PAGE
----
Traditions passed down, memories made at the fair

Traditions passed down, memories made at the fair

By the time you read this the dust will be settling from this year’s edition of the Wayne County Fair. Over the course of the next few weeks I will continue to clear that same dust from my sinuses, and I may even shed a muddy tear or two in winking away another season’s worth of fond memories. The next few months may be spent sweating off an overdose of donuts, kettle corn and ice cream but I offer no excuses and certainly no apologies. In truth, I’d be ashamed if I didn’t indulge in at least a little bit of wanton gluttony over the run of the event.

This year marked a generational shift for our family as grandsons James and Max made their big debut at the fair. Clocking in at 3 1/2 and 1 1/2 years respectively, the boys gave us the chance to view everything through new eyes. It’s funny how big everyone seems if you’re looking up from knee level — at least that’s what the boys thought. Therefore, I ended up walking the entire fairgrounds with a kid on my hip and for that reason I feel almost certain I will never be the same. We pushed a stroller along as well, but it quickly became nothing more than a shopping cart to be filled with squishy toys, yard sticks, ball-point pens and key chains.

One freebie, a tube of lip balm from Wayne College, brought back the fond memory of a day, years ago, when I was working a shift at that same booth. Our instructions had been explicit: “One tube to a customer.” A note stuck on the front of the bowl said as much. Nevertheless, when a tiny, gray-haired and cherub-faced woman hobbled up to the counter and graciously thanked me for the tube I handed her she followed by asking if she could “please have one for her grandchild as well.” I acquiesced and handed her another.

“Oh, I’m sorry, sweetie,” she smiled. “I forgot to mention I have 14 grandchildren.”

Such is the spirit of the fair — adult trick-or-treating at its finest!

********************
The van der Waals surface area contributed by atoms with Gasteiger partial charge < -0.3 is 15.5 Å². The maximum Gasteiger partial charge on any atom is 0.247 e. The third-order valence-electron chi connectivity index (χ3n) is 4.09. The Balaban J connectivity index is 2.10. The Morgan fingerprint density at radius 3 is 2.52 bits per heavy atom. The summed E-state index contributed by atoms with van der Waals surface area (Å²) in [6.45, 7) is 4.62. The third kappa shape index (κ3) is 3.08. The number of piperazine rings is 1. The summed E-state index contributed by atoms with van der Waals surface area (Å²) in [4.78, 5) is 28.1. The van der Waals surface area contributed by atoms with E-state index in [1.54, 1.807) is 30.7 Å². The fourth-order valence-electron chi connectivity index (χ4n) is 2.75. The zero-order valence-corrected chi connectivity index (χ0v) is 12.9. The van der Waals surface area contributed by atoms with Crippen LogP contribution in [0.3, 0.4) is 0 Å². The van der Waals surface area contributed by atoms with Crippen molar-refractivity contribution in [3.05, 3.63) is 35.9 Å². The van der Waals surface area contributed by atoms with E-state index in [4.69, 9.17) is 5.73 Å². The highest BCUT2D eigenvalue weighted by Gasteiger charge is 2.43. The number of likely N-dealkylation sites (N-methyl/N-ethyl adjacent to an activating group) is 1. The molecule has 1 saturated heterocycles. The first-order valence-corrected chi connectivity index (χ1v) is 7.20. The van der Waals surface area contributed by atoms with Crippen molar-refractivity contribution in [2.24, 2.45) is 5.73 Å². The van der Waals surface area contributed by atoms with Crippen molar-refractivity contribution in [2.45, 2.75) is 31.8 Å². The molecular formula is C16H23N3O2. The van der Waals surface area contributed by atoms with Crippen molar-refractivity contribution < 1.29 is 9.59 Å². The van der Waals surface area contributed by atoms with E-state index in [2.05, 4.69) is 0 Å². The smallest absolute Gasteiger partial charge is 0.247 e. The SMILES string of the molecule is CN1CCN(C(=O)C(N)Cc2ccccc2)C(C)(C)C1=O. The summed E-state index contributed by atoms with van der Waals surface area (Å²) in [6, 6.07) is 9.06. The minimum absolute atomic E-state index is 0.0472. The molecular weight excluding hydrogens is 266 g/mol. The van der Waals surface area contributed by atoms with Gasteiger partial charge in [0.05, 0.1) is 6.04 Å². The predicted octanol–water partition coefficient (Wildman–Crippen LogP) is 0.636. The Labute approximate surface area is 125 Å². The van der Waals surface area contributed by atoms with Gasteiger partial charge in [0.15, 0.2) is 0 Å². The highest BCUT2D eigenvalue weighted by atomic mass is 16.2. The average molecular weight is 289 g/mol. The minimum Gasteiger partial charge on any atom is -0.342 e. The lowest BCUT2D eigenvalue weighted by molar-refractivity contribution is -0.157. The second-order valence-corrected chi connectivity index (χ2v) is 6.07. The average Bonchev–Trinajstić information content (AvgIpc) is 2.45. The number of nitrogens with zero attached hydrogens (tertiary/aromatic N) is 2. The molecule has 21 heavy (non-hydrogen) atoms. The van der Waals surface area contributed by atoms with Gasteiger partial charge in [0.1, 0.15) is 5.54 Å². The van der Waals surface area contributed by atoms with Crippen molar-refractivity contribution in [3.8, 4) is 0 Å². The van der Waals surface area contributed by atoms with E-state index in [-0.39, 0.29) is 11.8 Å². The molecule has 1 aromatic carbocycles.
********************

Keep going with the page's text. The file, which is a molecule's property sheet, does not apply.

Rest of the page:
Back in the present day, the boys delighted in the simple things I have always enjoyed most about the fair; watching roosters strut, bunnies pant and pigs sleep. They also marveled over the giant, bob-tailed behinds in the Draft Horse barn. I think I was four or five years old before I realized those butts had heads on the other end!

The boys also got to witness an act of intense bravery when their mother — a former Humvee driving, M-16 wielding, thrower of grenades — faced down her greatest irrational fear and walked courageously through her personal “Valley of the Shadow of Death” — otherwise known as the Miniature Horse Barn.

One of my own fears manifested when we briefly lost a member of our entourage amid the teaming throng. Left momentarily unsupervised my wife, Kristin, wandered off in search of maple sugar candies while the well-behaved among us fawned over the elementary school art projects. We found “Grandma Gee Gee” 10 minutes later, eye-balling the elephant ears in the center of the midway.

All’s well that ends well, such was the same for the 174th edition of the Wayne County Fair.

Kristin and John would love to hear from you. Write: Drawing Laughter, P.O. Box 170, Fredericksburg, OH 44627 or email John at

Loading next article...

End of content

No more pages to load